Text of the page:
Regardless of the treatment you follow, you may need extra lubrication during intercourse to minimize friction and subsequent irritation. The most recommended lubricants are those with a water or silicone base since they are easier to remove later by washing.
Avoid lubricants that contain essences or perfumes, as they can be irritating, as well as petroleum jelly, because they can adhere to the vaginal mucosa and alter it, favoring the development of fungi.
Habits that help you prevent it
In addition to the above treatments, you can avoid vaginal dryness with the following precautions:
– Drink plenty of water throughout the day. Promotes hydration and increases fluids.
– Do not lack vitamins A, B, and E. Various studies have shown that maintaining a diet rich in these vitamins improves natural lubrication. Eat three or more of these foods daily: carrots, spinach, pumpkin, eggs, pistachios, oily fish, seeds, nuts, corn, olive oil, quinoa, or kiwi.
- Avoid tobacco and alcohol. In addition to being detrimental to health in general, they decrease estrogen, which increases vaginal dryness.
- Reduce stress. Nerves have a great dehydrating effect on the entire body, and even more so in sensitive areas such as the genital area.
- Enjoy a full sex life. Having sex regularly helps prevent dryness. Spend time on the foreplay to improve lubrication. Conversely, a lack of stimulation, arousal, or desire can reduce intimate hydration levels.
- Do not use intimate hygiene products that are drying. Use panty liners at specific times and not for many days.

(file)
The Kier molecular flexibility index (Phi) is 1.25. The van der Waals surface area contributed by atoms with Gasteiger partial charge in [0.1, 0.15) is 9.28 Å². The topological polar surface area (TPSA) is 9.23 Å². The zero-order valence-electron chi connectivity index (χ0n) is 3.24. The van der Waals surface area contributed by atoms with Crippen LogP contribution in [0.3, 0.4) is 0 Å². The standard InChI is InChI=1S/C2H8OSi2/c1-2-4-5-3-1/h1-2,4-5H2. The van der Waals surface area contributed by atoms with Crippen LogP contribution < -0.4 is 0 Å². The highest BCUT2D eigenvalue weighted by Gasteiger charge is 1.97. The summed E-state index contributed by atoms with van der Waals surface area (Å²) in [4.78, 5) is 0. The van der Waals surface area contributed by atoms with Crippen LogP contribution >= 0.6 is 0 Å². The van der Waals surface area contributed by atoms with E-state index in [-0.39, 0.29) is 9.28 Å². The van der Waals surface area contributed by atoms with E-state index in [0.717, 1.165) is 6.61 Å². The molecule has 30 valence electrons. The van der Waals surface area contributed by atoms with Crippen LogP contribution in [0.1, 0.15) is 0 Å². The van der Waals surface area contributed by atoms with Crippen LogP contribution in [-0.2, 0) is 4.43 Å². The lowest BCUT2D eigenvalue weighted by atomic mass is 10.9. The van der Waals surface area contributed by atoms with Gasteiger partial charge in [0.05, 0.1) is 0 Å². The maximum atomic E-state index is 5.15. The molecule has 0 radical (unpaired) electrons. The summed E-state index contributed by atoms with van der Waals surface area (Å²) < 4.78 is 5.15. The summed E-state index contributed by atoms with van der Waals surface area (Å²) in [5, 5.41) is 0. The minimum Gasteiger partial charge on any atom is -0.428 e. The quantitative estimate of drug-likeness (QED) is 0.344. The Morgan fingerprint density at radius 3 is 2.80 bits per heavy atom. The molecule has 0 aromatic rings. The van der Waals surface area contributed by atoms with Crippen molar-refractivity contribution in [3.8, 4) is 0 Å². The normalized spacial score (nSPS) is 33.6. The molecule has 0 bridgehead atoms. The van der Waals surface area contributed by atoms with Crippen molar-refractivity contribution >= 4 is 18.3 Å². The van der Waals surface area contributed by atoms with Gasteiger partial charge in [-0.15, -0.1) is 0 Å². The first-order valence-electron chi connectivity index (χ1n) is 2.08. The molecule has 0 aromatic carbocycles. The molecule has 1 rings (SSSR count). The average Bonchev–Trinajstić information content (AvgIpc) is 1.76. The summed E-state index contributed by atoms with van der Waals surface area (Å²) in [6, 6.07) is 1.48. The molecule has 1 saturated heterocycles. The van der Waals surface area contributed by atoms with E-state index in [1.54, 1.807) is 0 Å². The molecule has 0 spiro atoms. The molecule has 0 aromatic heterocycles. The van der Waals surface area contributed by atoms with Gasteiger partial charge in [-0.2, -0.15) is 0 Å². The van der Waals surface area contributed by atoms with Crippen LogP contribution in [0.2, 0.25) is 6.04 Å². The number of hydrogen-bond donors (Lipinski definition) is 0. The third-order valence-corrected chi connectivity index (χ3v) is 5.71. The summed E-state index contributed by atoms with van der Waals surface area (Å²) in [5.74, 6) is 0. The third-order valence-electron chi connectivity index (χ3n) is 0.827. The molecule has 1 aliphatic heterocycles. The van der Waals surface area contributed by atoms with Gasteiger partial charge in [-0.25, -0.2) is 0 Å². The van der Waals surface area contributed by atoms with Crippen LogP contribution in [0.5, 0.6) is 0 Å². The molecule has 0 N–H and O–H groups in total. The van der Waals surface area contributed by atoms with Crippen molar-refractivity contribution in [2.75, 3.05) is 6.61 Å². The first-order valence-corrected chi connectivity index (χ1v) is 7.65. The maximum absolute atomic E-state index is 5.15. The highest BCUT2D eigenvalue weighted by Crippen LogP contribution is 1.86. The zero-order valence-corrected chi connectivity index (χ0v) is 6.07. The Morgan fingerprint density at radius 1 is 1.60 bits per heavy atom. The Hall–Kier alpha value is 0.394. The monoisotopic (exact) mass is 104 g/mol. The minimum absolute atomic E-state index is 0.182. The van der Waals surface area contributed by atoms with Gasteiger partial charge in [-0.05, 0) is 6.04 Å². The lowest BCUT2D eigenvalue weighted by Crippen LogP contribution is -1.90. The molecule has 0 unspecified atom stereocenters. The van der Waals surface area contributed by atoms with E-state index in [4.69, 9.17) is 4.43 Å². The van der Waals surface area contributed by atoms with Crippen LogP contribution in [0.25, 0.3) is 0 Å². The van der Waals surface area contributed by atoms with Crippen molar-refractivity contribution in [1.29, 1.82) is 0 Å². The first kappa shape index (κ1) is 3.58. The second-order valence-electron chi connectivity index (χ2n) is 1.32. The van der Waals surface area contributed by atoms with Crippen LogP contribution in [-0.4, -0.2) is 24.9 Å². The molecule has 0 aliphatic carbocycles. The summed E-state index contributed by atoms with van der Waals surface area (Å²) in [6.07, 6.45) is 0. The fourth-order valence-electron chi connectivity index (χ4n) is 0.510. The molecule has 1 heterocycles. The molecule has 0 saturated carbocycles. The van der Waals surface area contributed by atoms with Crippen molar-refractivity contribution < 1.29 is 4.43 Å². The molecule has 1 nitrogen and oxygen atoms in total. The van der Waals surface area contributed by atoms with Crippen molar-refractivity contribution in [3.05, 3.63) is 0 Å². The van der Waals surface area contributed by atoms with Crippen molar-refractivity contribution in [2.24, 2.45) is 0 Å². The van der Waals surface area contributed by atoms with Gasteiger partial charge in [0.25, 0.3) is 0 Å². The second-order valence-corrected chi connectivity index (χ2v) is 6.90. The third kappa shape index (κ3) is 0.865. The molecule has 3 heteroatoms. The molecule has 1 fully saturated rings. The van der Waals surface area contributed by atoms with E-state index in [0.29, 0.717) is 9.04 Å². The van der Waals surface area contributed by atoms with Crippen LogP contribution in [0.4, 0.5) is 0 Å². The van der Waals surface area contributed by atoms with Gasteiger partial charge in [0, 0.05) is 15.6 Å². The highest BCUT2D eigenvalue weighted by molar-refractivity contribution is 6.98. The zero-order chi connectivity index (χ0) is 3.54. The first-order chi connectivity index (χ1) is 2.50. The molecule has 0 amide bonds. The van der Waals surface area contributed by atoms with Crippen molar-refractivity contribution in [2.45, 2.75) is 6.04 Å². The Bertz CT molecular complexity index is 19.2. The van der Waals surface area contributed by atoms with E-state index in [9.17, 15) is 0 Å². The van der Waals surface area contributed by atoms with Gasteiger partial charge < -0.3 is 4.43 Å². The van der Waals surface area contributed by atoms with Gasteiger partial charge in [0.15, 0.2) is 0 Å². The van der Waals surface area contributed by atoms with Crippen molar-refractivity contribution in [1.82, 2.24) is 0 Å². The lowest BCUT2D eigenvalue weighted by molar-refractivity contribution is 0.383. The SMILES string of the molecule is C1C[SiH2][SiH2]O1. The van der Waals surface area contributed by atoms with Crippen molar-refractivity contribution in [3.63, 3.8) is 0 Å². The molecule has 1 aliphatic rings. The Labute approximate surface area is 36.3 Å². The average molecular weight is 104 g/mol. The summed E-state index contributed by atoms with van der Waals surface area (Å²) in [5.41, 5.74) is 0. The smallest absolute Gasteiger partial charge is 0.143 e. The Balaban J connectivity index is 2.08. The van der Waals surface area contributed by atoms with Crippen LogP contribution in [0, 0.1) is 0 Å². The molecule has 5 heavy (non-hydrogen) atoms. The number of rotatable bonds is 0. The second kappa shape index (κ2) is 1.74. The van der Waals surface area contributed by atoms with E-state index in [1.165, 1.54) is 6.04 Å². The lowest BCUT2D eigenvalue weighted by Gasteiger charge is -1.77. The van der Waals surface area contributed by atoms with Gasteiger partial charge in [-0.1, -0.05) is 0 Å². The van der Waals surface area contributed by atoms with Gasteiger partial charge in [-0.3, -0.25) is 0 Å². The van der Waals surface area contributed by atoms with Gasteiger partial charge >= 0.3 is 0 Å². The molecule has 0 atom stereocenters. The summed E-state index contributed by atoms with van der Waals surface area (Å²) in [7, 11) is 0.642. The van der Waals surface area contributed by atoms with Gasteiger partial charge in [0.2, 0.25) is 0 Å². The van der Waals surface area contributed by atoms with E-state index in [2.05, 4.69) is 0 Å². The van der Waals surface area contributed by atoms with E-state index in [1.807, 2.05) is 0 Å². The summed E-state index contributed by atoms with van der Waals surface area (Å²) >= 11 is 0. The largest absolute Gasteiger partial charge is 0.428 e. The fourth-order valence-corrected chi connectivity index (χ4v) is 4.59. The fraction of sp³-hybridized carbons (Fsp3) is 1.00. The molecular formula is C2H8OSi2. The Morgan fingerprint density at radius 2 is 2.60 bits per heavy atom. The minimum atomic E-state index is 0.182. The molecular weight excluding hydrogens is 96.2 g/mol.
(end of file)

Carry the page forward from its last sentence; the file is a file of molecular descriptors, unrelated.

- Avoid soaps that contain perfume. Choose hypoallergenic ones that respect the pH of the skin.
- Wear cotton underwear. If you have symptoms, acrylic fabrics (nylon or lycra) may cause more irritation than there already is.
- Be careful with certain drugs. Oral contraceptives and some antidepressant, antihypertensive, antiulcer, and antihistamine drugs – whose compounds, in addition to being used as allergy treatments, are common in the formulation of some cold medicines – can have the side effect of decreased vaginal discharge.
Why is it common after menopause?
Although, as we have said, vaginal dryness does not only affect women who have passed menopause, some changes that occur at this stage favor its appearance:
The vagina is covered by an epithelium that regenerates depending on the estrogenic stimulus. When estrogen levels are reduced in menopause, this proliferation process decreases.
As a consequence, the layers of the uterovaginal epithelium also decrease, which becomes thinner. And since the nerve endings are close to the surface, it increases sensitivity and this can cause pain.
In addition, estrogens influence the pH of the vaginal epithelium, which keeps the flora in “good shape”. By lowering estrogen, good bacteria decrease and this favors infections.
Are you diabetic?
When blood glucose levels are not properly controlled, one consequence is reduced blood flow to the vaginal wall, leading to increased dryness. In addition, diabetes can also cause a decrease in libido, with the consequent lack of lubrication during sexual intercourse.